This week’s Bill Moyers & Company episode didn’t excite me, so here’s an excerpt from Bill Moyers’ keynote address at the Public Citizen gala back in October, 2011 (video):
The great American experience in creating a different future together – this “voluntary union for the common good” – has been flummoxed by a growing sense of political impotence – what the historian Lawrence Goodwyn has described as a mass resignation of people who believe “the dogma of democracy” on a superficial public level but who no longer believe it privately. There has been, he says, a decline in what people think they have a political right to aspire to – a decline of individual self-respect on the part of millions of Americans.
You can understand why. We hold elections, knowing they are unlikely to produce the policies favored by the majority of Americans. We speak, we write, we advocate – and those in power turn deaf ears and blind eyes to our deepest aspirations. We petition, plead, and even pray – yet the earth that is our commons, which should be passed on in good condition to coming generations, continues to be despoiled. We invoke the strain in our national DNA that attests to “life, liberty, and the pursuit of happiness” as the produce of political equality – yet private wealth multiplies as public goods are beggared. And the property qualifications for federal office that the framers of the Constitution expressly feared as an unseemly “veneration for wealth” are now openly in force; the common denominator of public office, even for our judges, is a common deference to cash.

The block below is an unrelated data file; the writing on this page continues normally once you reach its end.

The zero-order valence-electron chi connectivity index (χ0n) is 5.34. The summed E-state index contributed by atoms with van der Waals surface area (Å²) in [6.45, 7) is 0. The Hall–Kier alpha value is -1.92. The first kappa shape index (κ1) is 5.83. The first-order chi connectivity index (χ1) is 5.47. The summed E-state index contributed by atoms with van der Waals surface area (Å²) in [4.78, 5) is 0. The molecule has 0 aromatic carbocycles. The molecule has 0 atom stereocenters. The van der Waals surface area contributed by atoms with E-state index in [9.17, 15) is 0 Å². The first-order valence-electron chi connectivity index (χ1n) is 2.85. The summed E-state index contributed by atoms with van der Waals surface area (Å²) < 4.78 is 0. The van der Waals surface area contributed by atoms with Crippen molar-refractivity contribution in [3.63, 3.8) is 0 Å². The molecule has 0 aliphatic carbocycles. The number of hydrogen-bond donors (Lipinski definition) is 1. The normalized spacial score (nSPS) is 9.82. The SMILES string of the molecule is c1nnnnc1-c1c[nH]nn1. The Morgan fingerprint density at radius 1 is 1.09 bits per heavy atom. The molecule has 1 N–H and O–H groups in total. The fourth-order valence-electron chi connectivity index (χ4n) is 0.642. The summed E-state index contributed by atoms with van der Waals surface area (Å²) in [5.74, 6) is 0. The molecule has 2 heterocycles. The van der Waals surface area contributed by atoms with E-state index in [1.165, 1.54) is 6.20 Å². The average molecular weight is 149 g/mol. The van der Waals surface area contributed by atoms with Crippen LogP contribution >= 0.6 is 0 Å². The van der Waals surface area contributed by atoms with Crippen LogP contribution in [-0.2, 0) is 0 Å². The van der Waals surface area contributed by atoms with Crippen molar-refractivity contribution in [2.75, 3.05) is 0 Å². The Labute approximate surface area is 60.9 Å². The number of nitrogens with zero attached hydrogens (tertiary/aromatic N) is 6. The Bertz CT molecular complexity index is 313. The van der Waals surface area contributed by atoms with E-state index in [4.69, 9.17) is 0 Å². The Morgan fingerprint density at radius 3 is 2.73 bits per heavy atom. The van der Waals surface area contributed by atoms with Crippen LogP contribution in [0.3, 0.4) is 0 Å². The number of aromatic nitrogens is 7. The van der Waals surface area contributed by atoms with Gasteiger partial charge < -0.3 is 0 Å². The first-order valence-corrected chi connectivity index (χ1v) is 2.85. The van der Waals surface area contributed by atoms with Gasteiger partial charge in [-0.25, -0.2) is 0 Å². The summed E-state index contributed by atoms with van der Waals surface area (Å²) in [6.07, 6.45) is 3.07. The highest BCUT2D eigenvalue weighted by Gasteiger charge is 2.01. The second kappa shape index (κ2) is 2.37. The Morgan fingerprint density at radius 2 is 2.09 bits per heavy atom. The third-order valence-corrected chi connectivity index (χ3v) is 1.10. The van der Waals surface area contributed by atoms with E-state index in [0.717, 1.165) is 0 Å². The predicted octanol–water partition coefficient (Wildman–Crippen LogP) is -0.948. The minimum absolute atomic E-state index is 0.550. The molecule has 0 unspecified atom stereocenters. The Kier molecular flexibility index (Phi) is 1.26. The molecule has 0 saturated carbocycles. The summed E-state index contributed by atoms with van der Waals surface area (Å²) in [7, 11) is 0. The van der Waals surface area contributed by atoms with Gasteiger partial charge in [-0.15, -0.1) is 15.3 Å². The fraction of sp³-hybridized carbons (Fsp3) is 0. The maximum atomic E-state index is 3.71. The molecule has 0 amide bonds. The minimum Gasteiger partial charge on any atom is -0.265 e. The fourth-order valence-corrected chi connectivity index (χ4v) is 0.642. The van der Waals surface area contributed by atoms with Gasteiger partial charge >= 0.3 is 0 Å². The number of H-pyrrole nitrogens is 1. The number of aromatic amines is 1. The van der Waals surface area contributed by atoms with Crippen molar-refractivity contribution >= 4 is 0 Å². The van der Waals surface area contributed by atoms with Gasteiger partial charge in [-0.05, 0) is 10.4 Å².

So if belief in the “the dogma of democracy” seems only skin deep, there are reasons for it. During the prairie revolt that swept the Great Plains a century after the Constitution was ratified, the populist orator Mary Elizabeth Lease exclaimed: “Wall Street owns the country…Our laws are the output of a system which clothes rascals in robes and honesty in rags. The [political] parties lie to us and the political speakers mislead us…Money rules.”
That was 1890. Those agrarian populists boiled over with anger that corporations, banks, and government were ganging up to deprive every day people of their livelihood.
She should see us now. …
How did this happen?
You know the story, because it begins the very same year that you began your public advocacy and I began my public journalism. 1971 was a seminal year.
On March 29 of that year, Ralph Nader bought ads in 13 publications and sent out letters asking people if they would invest their talents, skills, and yes, their lives, in working for the public interest. The seed sprouted swiftly that spring: By the end of May over 60,000 Americans responded, and Public Citizen was born.
But something else was also happening. Five months later, on August 23, 1971, a corporate lawyer named Lewis Powell – a board member of the death-dealing tobacco giant Philip Morris and a future Justice of the United States Supreme Court – sent a confidential memorandum to his friends at the U. S. Chamber of Commerce. We look back on it now as a call to arms for class war waged from the top down.